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Elastic Supply Chain for Custom Manufacturing

What are the ingredients of an elastic supply chain that offers consolidation, redundancy, and capability while maintaining quality?

By Greg Paulsen
 4 min read
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Supply chain management professionals balance the needs of building a robust network of suppliers while optimizing vendor count. In recent years, supply chain consolidation has been a directive for procurement leadership due to the aggregation of massive supply lists beginning with the onset of ERP and MRP database systems. How can a buying team reduce management burden while maintaining a responsive and qualified fulfillment base?

More Suppliers Equals More Operational Burden

As a supply chain manager, reducing uncertainty in manufacturing is critical, and often a long list of vendors does not directly equate to reduced headaches. With every new supplier comes maintenance in NDAs, vendor forms, updates in manufacturing capabilities, and certifications. Many of these tasks are done annually and require their own systems to track and manage. Some companies track supplies with scorecards, which show how suppliers have performed across various metrics like responsiveness, quality, and on-time delivery for each order. As individual suppliers increase, these tasks can become tedious and consume a large percentage of a buyer’s day.

While additional suppliers offer more manufacturing diversity, the custom manufacturing supply chain overall becomes unwieldy instead of elastic. Inefficiencies develop when managing lists becomes a greater focus than strategic, value-added sourcing.

Too Few Suppliers is More Risk

On the other hand, if a team has too few suppliers onboarded, they may have challenges in finding available manufacturing capacity and diversity in manufacturing capabilities. Many individual manufacturers have a sweet spot, which is a talent set that their facility is well equipped to handle. Although their equipment may be able to perform other manufacturing tasks, the pricing or throughput may suffer if they accept the work. Without a diverse network of manufacturers, there may be expense overages or time delays when work is performed serially, and not in parallel. In critical events, such as a power outage or machine breakdown, an entire project can be delayed.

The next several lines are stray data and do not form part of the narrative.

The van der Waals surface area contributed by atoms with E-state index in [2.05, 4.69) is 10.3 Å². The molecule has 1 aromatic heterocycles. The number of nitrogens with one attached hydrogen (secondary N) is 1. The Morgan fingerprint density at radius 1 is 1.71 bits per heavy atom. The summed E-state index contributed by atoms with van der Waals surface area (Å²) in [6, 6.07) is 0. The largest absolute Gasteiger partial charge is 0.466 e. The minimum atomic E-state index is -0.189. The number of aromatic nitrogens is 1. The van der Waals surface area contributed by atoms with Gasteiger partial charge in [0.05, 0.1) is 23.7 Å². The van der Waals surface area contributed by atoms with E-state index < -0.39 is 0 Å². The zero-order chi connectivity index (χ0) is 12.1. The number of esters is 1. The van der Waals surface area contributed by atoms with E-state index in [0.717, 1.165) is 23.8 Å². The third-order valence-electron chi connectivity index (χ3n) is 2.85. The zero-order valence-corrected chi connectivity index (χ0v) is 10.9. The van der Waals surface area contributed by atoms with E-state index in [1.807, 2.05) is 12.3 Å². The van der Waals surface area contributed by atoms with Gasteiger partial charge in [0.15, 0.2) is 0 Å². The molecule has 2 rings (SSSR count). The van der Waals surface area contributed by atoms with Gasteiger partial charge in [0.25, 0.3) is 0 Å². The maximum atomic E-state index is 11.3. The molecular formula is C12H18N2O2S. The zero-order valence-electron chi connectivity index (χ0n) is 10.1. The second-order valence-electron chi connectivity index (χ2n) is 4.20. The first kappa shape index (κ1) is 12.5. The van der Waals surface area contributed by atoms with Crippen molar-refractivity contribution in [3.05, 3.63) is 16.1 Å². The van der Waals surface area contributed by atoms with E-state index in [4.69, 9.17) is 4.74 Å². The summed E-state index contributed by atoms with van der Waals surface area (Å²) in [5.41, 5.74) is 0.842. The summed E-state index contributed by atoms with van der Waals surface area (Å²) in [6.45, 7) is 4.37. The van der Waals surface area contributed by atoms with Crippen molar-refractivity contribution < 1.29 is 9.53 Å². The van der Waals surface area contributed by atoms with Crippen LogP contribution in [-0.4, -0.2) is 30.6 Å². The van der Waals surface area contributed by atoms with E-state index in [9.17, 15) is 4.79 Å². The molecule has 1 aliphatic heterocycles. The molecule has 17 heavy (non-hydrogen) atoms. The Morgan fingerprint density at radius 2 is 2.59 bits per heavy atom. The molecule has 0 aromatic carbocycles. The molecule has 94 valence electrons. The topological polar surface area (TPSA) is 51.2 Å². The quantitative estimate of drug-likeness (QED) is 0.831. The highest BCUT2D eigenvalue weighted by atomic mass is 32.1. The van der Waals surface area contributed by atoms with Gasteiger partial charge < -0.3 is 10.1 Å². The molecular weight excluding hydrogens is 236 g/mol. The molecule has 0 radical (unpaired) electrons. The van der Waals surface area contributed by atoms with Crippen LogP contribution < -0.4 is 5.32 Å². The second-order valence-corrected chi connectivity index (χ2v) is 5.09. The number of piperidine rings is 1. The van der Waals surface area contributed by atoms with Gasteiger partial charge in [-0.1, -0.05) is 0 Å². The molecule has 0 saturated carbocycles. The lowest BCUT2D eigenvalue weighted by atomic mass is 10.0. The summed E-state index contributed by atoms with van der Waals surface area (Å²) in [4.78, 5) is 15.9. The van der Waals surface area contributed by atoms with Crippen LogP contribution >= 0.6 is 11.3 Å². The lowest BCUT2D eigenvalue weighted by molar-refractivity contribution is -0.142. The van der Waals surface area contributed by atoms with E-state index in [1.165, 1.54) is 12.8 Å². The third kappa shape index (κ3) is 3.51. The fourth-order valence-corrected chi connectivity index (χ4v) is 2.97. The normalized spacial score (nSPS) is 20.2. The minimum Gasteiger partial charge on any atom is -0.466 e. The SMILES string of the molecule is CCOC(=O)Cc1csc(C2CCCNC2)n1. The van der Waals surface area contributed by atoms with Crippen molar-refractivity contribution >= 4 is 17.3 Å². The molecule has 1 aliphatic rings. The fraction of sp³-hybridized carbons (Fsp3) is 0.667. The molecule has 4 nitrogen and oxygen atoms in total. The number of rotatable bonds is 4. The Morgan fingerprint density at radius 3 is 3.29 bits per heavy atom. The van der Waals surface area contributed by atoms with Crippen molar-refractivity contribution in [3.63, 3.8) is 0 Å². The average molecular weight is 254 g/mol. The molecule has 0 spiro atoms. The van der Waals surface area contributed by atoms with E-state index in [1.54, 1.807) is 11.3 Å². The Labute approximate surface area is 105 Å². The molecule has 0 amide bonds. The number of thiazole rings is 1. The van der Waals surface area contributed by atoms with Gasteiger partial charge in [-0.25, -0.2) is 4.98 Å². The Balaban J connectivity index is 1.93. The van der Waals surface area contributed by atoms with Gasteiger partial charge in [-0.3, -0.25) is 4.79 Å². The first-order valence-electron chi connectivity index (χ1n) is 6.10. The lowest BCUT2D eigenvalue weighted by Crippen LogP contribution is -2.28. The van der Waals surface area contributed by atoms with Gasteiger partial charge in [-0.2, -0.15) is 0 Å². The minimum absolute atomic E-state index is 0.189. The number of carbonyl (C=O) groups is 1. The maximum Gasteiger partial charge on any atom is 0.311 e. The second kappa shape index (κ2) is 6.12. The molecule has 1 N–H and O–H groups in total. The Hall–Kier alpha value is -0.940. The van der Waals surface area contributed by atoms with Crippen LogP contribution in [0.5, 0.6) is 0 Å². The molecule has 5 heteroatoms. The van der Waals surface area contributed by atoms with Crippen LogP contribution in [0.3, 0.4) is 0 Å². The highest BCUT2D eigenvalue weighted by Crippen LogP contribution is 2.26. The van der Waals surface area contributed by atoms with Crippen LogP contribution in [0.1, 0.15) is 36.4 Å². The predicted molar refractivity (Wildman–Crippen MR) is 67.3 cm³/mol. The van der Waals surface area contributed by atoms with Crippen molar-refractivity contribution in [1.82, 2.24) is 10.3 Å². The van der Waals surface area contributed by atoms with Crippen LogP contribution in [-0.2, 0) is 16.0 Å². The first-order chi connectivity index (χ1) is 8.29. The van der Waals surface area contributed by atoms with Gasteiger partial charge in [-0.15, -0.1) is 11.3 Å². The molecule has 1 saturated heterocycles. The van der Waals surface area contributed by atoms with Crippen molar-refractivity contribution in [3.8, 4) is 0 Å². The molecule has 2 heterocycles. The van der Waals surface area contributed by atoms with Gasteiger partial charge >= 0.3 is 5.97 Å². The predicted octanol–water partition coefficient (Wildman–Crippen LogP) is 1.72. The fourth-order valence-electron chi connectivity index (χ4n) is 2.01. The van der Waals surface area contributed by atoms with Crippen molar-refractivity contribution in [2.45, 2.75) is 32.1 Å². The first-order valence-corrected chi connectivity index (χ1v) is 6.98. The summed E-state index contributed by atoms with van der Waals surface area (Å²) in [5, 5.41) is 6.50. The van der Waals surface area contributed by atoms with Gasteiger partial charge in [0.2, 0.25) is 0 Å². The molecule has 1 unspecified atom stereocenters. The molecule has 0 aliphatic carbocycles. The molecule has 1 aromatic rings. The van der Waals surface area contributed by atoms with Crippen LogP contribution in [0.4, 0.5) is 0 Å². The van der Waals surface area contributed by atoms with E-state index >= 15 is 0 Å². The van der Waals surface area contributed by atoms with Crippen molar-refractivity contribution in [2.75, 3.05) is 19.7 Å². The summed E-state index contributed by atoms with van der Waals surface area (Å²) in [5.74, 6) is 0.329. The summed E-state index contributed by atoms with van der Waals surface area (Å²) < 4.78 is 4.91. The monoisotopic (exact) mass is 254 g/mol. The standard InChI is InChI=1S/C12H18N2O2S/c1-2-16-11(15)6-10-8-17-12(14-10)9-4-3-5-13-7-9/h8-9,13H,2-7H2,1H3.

There is also the unknown factor of a given supplier’s capacity when sourcing parts. A vendor may be readily available to start work on one day, and they may require significant lead times or expedite costs in another instance if they are running at capacity on another day. Suppliers may quote varying prices and lead times that are often opaque in their reasons, leaving more work for purchasing teams to decipher which vendor gets the purchase order. This model leads to an inflexible supply chain instead of the optimal elastic supply chain for custom manufacturing.

Manufacturing as a Service Provides Supplier Consolidation without Added Risk

The benefits for multiple suppliers and combined with a diverse range of manufacturing capabilities can be found in digital manufacturing networks like Xometry. Xometry is the largest online marketplace for custom manufacturing, using advanced AI-driven solutions to connect buyers with suppliers on a global scale. With over 4,000 manufacturers on its network, Xometry has a proven track record of being a single vendor and source with dramatic supply chain benefits without the trade-offs due to its distributive manufacturing approach.

Xometry provides an elastic custom manufacturing supply chain by cutting the lead time for custom manufacturing quotes to seconds instead of days through an intuitive and free quoting platform. Then, engineers, designers, and sourcing teams can purchase the quoted work instantly, and Xometry matches the project needs with qualified suppliers who can take the work on demand. This method of connecting buyers and suppliers through a marketplace is called Manufacturing as a Service, or MaaS, and has revolutionized sourcing for custom parts.

Using a MaaS platform, the supplier benefits by seeing a transparent offer of a price, scope of work, and lead time. If the supplier is at capacity, they can simply pass on the work, allowing another capable manufacturing partner to perform the job. With hundreds of manufacturers qualified for each custom manufacturing project, there is integrated redundancy within the manufacturing marketplace. With diverse capabilities, an excellent supplier base, and a skilled support team, Xometry offers an elastic supply chain with a level of quality assurance expected by customers like BMW, GE, Dell, and Bosch.

By being a one-stop shop, a customer can simply go to Xometry, configure their quote, and press order. Xometry takes care of the rest. This includes sourcing of complex components made using multiple technologies and finishes. By continuing to have the best manufacturers on its network, and investing in more technologies and offerings, Xometry is a leading supply chain consolidator without a downside to quality, capacity, or capabilities.

Greg Paulsen
They call me the Director of Application Engineering at Xometry. This means I not only get to produce great design-for-manufacturing content, but also consult on a variety of custom manufacturing projects using CNC machining, additive manufacturing, sheet metal, urethane casting, and injection molding. If you have a question, I'm your guy.

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